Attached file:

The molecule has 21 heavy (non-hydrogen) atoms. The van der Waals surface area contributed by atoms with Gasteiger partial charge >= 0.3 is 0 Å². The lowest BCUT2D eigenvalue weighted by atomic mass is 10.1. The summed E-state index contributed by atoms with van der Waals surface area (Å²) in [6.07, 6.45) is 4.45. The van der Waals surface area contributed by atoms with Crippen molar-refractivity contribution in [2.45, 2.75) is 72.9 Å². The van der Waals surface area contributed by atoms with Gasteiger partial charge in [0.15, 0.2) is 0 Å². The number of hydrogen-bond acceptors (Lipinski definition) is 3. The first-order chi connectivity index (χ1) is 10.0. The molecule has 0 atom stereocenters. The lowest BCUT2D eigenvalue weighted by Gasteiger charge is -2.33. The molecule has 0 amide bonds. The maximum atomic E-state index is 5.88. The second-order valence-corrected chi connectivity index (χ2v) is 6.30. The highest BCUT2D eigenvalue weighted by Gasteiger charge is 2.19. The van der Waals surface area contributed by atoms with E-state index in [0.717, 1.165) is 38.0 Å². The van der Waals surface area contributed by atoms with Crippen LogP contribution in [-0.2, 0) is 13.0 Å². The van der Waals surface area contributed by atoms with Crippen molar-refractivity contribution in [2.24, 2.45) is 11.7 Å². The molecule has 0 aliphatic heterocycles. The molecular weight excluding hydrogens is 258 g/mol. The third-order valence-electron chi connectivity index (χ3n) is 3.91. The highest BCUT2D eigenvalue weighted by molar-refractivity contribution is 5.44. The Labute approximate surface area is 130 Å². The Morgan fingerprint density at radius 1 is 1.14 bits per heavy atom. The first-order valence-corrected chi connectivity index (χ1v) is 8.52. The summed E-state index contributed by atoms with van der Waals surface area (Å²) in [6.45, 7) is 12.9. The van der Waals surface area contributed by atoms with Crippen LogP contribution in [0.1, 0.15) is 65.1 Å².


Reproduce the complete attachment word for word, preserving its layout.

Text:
The molecule has 21 heavy (non-hydrogen) atoms. The van der Waals surface area contributed by atoms with Gasteiger partial charge >= 0.3 is 0 Å². The lowest BCUT2D eigenvalue weighted by atomic mass is 10.1. The summed E-state index contributed by atoms with van der Waals surface area (Å²) in [6.07, 6.45) is 4.45. The van der Waals surface area contributed by atoms with Crippen molar-refractivity contribution in [2.45, 2.75) is 72.9 Å². The van der Waals surface area contributed by atoms with Gasteiger partial charge in [0.15, 0.2) is 0 Å². The number of hydrogen-bond acceptors (Lipinski definition) is 3. The first-order chi connectivity index (χ1) is 10.0. The molecule has 0 atom stereocenters. The lowest BCUT2D eigenvalue weighted by Gasteiger charge is -2.33. The molecule has 0 amide bonds. The maximum atomic E-state index is 5.88. The second-order valence-corrected chi connectivity index (χ2v) is 6.30. The highest BCUT2D eigenvalue weighted by Gasteiger charge is 2.19. The van der Waals surface area contributed by atoms with E-state index in [0.717, 1.165) is 38.0 Å². The van der Waals surface area contributed by atoms with Crippen LogP contribution in [-0.2, 0) is 13.0 Å². The van der Waals surface area contributed by atoms with Crippen molar-refractivity contribution in [2.24, 2.45) is 11.7 Å². The molecule has 0 aliphatic heterocycles. The molecular weight excluding hydrogens is 258 g/mol. The third-order valence-electron chi connectivity index (χ3n) is 3.91. The highest BCUT2D eigenvalue weighted by molar-refractivity contribution is 5.44. The Labute approximate surface area is 130 Å². The Morgan fingerprint density at radius 1 is 1.14 bits per heavy atom. The first-order valence-corrected chi connectivity index (χ1v) is 8.52. The summed E-state index contributed by atoms with van der Waals surface area (Å²) in [6.45, 7) is 12.9. The van der Waals surface area contributed by atoms with Crippen LogP contribution in [0.1, 0.15) is 65.1 Å².